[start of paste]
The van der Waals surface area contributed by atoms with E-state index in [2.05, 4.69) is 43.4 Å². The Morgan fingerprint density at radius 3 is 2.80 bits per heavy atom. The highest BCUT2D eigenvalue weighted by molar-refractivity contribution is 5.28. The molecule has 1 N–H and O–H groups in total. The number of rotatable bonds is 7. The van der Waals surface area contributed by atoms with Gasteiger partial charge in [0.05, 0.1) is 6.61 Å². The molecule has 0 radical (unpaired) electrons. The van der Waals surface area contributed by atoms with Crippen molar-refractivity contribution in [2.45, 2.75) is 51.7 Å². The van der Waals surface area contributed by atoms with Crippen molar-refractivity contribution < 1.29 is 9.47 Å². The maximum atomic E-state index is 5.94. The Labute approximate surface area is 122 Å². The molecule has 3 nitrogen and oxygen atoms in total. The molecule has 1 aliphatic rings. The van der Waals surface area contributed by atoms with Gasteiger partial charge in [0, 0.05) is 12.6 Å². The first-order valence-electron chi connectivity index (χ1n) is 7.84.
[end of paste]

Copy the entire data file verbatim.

The van der Waals surface area contributed by atoms with E-state index in [2.05, 4.69) is 43.4 Å². The Morgan fingerprint density at radius 3 is 2.80 bits per heavy atom. The highest BCUT2D eigenvalue weighted by molar-refractivity contribution is 5.28. The molecule has 1 N–H and O–H groups in total. The number of rotatable bonds is 7. The van der Waals surface area contributed by atoms with Gasteiger partial charge in [0.05, 0.1) is 6.61 Å². The molecule has 0 radical (unpaired) electrons. The van der Waals surface area contributed by atoms with Crippen molar-refractivity contribution in [2.45, 2.75) is 51.7 Å². The van der Waals surface area contributed by atoms with Crippen molar-refractivity contribution < 1.29 is 9.47 Å². The maximum atomic E-state index is 5.94. The Labute approximate surface area is 122 Å². The molecule has 3 nitrogen and oxygen atoms in total. The molecule has 1 aliphatic rings. The van der Waals surface area contributed by atoms with Gasteiger partial charge in [0, 0.05) is 12.6 Å². The first-order valence-electron chi connectivity index (χ1n) is 7.84.